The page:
trobadora: (McShep mathematical by finntasmic)
trobadora ([personal profile] trobadora) wrote in [community profile] wintercompanion2014-04-12 06:13 pm

GIFT FOR WOJELAH: Peaceful in My World (Ten/Jack) [PG]

Title: Peaceful in My World
Author: [ profile] navaan
Recipient: [ profile] wojelah
Rating: PG
Pairing(s): Tenth Doctor/Jack
Spoilers/warnings: none
Summary: Jack is running around the universe saving the world, when he receives a call for help. The Doctor on the other hand has finally found a peaceful place for himself. Or has he?


He hadn't used his psychic paper in years. But the soldier was looking at him expectantly, a slight frown forming on her brow and it seemed like the perfect moment to use it. He finally found it in his coat pocket and opened it, looking at it, just to make sure that this really was what he was looking for and not just some leather case with filthy pictures of naked Andorians in lovely, exciting poses in it.

When he looked at it a word appeared and disappeared, too quickly to really be sure it had been there at all. Help. He looked again, but the paper appeared to be white and clean like any ordinary piece of paper, but ready to be infused with a message by his own thoughts.

Why would he be asking for help, anyway? Had he been thinking that when he'd not immediately found the psychic paper? Was he so out of the game these days that he was overreacting or had the years just taught him to project even the most insignificant thoughts without noticing? He'd have to be careful about that then.

The soldier's frown grew more pronounced. Looking at her from the corner of his eyes, he took note of that expression looking pretty cute on her. She was very attractive in her blue guards uniform and with the overly big Cardanium Laser Blaster aimed right at him. Finally Jack looked up from the paper and smiled, showing his teeth. With a fast gesture he held up the psychic paper and said: “There it is. My invitation. I'm supposed to be in here. The plus one couldn't make it, sadly. Got a little exhausted, if you know what I mean?” He winked.

The soldier gave him another slightly suspicious look, then the tension left her shoulders and her lips formed into a nearly invisible one of her own. He was inclined to count that as a win. “I'm sorry, Mr. Ambassador. We have our orders. I'm sure you understand.”

“Of course, of course.” He waved her away, stepping past her. “I'm glad to be so well protected.”

She inclined her head, then turned back towards the corridor she'd been walking down when she'd caught him sneaking around.

Now, he thought to himself, I only have to stop this conference from being bombed to hell along with the whole planet... Just another walk in the park, as usual.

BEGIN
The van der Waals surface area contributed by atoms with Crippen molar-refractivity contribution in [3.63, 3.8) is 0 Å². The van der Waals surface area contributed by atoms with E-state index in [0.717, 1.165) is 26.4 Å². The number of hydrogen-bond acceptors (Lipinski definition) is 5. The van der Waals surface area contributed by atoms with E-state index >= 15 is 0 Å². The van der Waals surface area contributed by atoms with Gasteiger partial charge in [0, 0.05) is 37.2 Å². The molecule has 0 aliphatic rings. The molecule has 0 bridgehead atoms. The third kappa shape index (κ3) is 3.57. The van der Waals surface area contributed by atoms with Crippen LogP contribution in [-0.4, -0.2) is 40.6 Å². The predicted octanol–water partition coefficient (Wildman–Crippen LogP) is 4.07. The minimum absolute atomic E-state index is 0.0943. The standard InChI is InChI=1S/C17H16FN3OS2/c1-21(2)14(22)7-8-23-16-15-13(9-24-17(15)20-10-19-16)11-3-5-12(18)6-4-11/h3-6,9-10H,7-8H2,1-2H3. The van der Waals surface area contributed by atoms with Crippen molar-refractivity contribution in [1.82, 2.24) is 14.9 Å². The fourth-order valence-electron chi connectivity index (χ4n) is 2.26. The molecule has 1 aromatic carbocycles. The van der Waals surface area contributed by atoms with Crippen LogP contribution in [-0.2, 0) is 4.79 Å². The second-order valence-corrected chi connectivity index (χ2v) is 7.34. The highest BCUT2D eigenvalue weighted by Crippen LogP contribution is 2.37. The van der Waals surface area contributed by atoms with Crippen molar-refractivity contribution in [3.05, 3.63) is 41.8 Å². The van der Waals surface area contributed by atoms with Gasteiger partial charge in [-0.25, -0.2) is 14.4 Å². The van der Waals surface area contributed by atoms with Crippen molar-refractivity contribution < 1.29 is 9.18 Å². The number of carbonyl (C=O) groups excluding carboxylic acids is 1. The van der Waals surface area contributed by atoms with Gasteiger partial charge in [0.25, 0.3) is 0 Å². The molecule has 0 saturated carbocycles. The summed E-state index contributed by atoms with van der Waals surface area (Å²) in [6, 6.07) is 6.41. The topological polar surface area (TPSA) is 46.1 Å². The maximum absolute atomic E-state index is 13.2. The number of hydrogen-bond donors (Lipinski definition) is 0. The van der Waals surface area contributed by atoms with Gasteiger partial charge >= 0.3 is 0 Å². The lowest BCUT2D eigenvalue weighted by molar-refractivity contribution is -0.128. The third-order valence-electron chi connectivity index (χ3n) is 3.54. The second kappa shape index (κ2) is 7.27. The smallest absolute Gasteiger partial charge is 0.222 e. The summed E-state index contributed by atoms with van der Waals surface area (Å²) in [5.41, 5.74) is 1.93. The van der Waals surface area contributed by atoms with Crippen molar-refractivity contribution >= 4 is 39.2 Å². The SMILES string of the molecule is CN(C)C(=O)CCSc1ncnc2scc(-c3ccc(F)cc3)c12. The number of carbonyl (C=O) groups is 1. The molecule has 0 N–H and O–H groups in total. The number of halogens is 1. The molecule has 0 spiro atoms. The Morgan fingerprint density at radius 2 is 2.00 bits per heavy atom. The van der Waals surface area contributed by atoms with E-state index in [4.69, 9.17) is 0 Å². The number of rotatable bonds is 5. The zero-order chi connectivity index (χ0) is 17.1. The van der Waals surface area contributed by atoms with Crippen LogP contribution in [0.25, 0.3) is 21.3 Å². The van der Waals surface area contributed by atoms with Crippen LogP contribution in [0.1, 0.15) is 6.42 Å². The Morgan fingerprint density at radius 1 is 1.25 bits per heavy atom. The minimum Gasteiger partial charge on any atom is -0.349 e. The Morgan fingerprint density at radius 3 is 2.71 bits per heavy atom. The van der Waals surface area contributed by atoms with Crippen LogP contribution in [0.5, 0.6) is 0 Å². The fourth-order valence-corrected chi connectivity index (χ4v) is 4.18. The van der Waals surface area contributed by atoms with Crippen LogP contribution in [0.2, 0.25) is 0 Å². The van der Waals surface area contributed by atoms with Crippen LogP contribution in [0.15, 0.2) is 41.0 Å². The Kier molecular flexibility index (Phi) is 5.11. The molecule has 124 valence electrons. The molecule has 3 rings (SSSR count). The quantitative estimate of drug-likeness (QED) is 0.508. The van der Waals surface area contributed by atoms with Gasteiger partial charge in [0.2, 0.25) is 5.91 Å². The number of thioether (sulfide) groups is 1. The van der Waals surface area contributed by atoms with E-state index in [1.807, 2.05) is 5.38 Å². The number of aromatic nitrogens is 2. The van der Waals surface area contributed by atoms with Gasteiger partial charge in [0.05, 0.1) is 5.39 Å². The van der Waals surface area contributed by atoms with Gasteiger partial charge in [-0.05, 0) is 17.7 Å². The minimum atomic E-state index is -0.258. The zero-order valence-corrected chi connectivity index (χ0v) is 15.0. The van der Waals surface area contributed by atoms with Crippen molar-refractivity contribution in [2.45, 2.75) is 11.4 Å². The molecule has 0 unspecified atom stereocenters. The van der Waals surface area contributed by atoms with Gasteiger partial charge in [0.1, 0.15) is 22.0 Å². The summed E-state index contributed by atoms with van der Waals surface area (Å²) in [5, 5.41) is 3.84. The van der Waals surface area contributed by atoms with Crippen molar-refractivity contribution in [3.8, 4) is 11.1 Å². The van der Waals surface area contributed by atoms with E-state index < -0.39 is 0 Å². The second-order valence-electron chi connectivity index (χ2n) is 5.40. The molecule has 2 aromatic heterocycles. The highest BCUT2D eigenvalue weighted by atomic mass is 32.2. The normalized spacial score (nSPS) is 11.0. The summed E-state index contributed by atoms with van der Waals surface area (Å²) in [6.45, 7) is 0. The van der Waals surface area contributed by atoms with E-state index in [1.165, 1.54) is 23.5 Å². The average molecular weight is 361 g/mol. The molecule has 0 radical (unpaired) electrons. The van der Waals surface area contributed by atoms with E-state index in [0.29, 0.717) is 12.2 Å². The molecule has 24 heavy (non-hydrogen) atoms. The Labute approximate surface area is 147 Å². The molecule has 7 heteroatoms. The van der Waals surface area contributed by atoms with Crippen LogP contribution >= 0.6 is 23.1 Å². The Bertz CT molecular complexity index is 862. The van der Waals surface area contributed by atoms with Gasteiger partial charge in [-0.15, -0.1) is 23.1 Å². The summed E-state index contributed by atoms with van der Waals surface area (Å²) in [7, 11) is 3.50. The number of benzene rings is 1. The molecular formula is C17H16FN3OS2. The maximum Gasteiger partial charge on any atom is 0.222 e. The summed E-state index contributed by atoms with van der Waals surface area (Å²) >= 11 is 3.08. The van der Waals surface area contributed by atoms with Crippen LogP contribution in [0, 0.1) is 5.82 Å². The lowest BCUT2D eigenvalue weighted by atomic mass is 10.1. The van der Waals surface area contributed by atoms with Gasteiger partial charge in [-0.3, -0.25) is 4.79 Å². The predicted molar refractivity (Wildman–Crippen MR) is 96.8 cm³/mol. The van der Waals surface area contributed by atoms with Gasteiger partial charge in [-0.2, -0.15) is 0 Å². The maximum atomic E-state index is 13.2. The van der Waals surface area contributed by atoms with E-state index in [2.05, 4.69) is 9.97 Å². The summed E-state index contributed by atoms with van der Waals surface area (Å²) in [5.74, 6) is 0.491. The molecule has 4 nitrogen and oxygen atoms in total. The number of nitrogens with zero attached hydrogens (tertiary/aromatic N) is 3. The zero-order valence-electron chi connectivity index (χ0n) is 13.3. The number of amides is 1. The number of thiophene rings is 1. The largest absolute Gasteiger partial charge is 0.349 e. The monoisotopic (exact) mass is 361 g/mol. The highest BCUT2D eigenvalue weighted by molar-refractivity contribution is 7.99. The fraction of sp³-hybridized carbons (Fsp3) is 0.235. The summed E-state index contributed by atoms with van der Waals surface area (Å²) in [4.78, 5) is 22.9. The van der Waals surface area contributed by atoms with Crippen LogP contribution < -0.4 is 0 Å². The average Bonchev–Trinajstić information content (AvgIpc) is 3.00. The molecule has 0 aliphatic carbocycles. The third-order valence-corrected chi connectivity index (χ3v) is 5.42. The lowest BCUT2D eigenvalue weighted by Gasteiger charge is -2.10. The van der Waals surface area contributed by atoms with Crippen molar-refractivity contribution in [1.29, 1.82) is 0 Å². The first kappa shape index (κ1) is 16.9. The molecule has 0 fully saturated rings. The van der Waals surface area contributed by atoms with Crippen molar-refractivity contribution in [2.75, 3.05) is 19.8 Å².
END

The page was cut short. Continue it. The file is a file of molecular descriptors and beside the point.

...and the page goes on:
He didn't have time to think about the word he'd thought he'd seen on the paper for less than a second; not before the day was saved and he used his new and slightly modified Vortex manipulator to take him back to planet Earth and his little base of operations there.

Even then he was only reminded of it when he threw his coat over an armchair and the little case with the psychic paper fell out, falling open as if it wanted him to see this.

“Help me, Jack,” he read.

That was when he realized that it hadn't been a projection of his own thoughts, not a random miscommunication, but a message.

Someone somewhere was calling for help.

Now he just needed to figure out who. And why.

He rubbed his hands in anticipation.

Exactly what he needed after a job well done: Something new too focus on.

The best way to spend eternity was by keeping himself busy after all.


Betaron Gamma was beautiful at this time of the Betaron year and the season always reminded him so much of Gallifrey, of home and long ago. It was the red grass that grew around here, the wide red meadows all around the small town and in the distance the mountains glimmering reddish in the light of the sun. Beautiful and serene, like the universe watched from a distance.

He sighed, content, and returned to the house, where the kids were already awake and waiting for him to come back, so they could all start to make breakfast together. As he made his way over the soft red grass to their doorstep, his eyes fell on the dark blue police box that was standing in the shadows beside the house, old and worn and not as brightly blue as it once had been.

Empty now.

Just a dead box.

He swallowed and nearly stumbled.

But then he shook his head and looked up.

Adrinon was watching him through the kitchen window, giving him a toothy smile when he looked up. He smiled back and the happy face vanished into the kitchen.

There wasn't time to dwell on the past.

The Doctor entered the house without looking back.


He made his way through town like he always did, checking up on people, dropping in uninvited when he wanted to hear what was really going on around here, getting supplies for himself and the kids with whom he was living at the little orphanage he'd adopted as his home. When the Tardis had broken down after they had attacked and the town people had allowed him to stay, happy to have a protector – even one who had lost the best tool in his arsenal – the orphanage had seemed like the best place to stay and the children had needed a protector more than the rest of the town.